From the energetic (and to my ears rock inspired) “Suspicion” to the floating “Eye of the Beholder,” Jeremy covers a wide but related spectrum of material. I say related because the overall vibe of the CD remains relatively constant. All music was written by Jeremy and shows that he is developing some serious composer chops. My favorite tune on the album is “Eddie’s Story” a tribute to a fantastic trumpet player by the name of Eddie Henderson. As far as his playing is concerned – he is on his game technically. His trumpet tone varies from dark and mysterious to electric and energetic. His sound on flugel is to die for makes me very glad that I picked up another Conn V1. His ideas are spontaneous and seem unrehearsed.
If you like straight ahead jazz and appreciate tunes that deviate from the norm, you should enjoy this latest offering. Jeremy and the group stretch the boundaries of music without totally destroying them. Personally speaking – I like that.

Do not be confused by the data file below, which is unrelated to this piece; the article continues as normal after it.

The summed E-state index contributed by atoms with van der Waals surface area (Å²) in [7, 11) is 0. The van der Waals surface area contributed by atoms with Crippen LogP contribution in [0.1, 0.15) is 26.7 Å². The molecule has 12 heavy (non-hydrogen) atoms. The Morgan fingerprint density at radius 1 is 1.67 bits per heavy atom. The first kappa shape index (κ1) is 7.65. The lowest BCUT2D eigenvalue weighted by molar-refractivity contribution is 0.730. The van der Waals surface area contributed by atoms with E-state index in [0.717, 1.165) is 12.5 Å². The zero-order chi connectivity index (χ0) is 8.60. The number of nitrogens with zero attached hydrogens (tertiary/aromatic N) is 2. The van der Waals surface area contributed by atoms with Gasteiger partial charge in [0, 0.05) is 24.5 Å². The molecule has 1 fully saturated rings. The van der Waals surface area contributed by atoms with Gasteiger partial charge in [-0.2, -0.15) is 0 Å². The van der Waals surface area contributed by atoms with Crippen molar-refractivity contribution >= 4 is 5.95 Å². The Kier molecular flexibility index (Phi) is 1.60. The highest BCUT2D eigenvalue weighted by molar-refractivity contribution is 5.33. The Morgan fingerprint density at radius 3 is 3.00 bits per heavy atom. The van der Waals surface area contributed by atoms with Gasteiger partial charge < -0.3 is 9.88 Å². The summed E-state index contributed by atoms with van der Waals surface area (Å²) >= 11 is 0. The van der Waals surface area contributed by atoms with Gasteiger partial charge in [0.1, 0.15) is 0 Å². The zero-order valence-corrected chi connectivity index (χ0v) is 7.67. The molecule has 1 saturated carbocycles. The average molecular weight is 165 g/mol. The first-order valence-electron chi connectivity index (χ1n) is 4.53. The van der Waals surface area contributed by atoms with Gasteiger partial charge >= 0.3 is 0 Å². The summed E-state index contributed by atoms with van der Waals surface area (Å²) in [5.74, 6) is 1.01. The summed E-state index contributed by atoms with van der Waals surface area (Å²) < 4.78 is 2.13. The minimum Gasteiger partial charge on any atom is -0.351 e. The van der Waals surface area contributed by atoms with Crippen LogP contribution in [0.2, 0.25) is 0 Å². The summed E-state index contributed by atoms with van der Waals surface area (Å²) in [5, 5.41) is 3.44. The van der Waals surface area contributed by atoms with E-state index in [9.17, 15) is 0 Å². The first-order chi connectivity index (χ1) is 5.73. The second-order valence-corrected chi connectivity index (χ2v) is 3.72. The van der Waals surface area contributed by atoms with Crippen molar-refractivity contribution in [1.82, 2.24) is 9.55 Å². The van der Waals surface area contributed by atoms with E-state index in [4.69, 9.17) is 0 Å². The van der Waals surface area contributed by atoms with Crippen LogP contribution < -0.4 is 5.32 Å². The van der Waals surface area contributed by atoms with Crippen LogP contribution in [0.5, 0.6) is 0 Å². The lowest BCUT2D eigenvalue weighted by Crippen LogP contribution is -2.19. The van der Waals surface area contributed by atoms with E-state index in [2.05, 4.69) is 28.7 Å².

I have been horrible about documenting my exploration in music and sharing gems. Since my last entry Jeremy Pelt has managed to release two new recordings. The first was The Talented Mr. Pelt (which featured one of my favorite classic, recording covers) and his latest release – Soul.
AAt a time when many musicians sound alike, Jeremy’s sound, style and phrasing are truly his own. His technical prowess on the horn is known from live performances and recordings but the level of emotion that he displays truly sets his playing apart. He crafts solos that are thoughtful and exciting but most importantly – lyrical. J.D. Allen (be sure to check out his release Matador & the Bullstrong) on tenor provides the perfect musical partner to Jeremy. With the dynamic rythmn section of Danny Grissett (piano), Dwayne Burno (bass) and Gerald Cleaver (drums) – the Jeremy Pelt Quintet shows was a working band is truly capable of. These talented musicians have played together for a number of years and it shows.
Always considered a very strong composer, Jeremy’s pen shines bright on this
release. His knowledge and appreciation for the great american song book have given bloom to some exceptional music. From the hauntingly beautiful “Second Love” to the stormy “Tempest,” Jeremy creates musical playgrounds for his group to explore and they bring us along for the ride. Each player brings their own unique flavor and interpetation to the music and that quality is probably why Jeremy has continued to work with these talented men.